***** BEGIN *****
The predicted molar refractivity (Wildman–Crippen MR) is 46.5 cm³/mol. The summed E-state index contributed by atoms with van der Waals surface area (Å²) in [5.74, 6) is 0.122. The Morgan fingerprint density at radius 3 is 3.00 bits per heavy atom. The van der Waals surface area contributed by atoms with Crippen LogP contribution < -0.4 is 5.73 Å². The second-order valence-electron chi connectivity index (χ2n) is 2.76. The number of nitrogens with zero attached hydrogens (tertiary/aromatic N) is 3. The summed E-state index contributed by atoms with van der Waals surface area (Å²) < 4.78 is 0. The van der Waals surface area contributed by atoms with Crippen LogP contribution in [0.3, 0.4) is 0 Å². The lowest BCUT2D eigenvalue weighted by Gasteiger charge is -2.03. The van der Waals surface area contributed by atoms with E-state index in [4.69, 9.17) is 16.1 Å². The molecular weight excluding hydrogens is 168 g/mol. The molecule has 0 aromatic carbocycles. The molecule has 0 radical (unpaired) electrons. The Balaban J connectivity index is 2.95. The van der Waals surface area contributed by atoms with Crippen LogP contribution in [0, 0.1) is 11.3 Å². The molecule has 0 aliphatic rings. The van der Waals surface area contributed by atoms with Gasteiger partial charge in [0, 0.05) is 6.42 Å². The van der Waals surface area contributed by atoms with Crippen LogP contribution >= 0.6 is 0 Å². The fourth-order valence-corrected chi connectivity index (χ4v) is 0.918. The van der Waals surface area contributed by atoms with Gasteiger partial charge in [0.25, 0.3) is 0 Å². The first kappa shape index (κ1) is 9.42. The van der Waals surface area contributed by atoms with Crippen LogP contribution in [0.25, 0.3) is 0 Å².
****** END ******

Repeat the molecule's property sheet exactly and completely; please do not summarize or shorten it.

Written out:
The predicted molar refractivity (Wildman–Crippen MR) is 46.5 cm³/mol. The summed E-state index contributed by atoms with van der Waals surface area (Å²) in [5.74, 6) is 0.122. The Morgan fingerprint density at radius 3 is 3.00 bits per heavy atom. The van der Waals surface area contributed by atoms with Crippen LogP contribution < -0.4 is 5.73 Å². The second-order valence-electron chi connectivity index (χ2n) is 2.76. The number of nitrogens with zero attached hydrogens (tertiary/aromatic N) is 3. The summed E-state index contributed by atoms with van der Waals surface area (Å²) < 4.78 is 0. The van der Waals surface area contributed by atoms with Crippen LogP contribution in [0.3, 0.4) is 0 Å². The lowest BCUT2D eigenvalue weighted by Gasteiger charge is -2.03. The van der Waals surface area contributed by atoms with E-state index in [4.69, 9.17) is 16.1 Å². The molecular weight excluding hydrogens is 168 g/mol. The molecule has 0 aromatic carbocycles. The molecule has 0 radical (unpaired) electrons. The Balaban J connectivity index is 2.95. The van der Waals surface area contributed by atoms with Crippen LogP contribution in [0, 0.1) is 11.3 Å². The molecule has 0 aliphatic rings. The van der Waals surface area contributed by atoms with Gasteiger partial charge in [0, 0.05) is 6.42 Å². The van der Waals surface area contributed by atoms with Crippen LogP contribution >= 0.6 is 0 Å². The fourth-order valence-corrected chi connectivity index (χ4v) is 0.918. The van der Waals surface area contributed by atoms with Gasteiger partial charge in [0.25, 0.3) is 0 Å². The first kappa shape index (κ1) is 9.42. The van der Waals surface area contributed by atoms with Crippen LogP contribution in [0.25, 0.3) is 0 Å².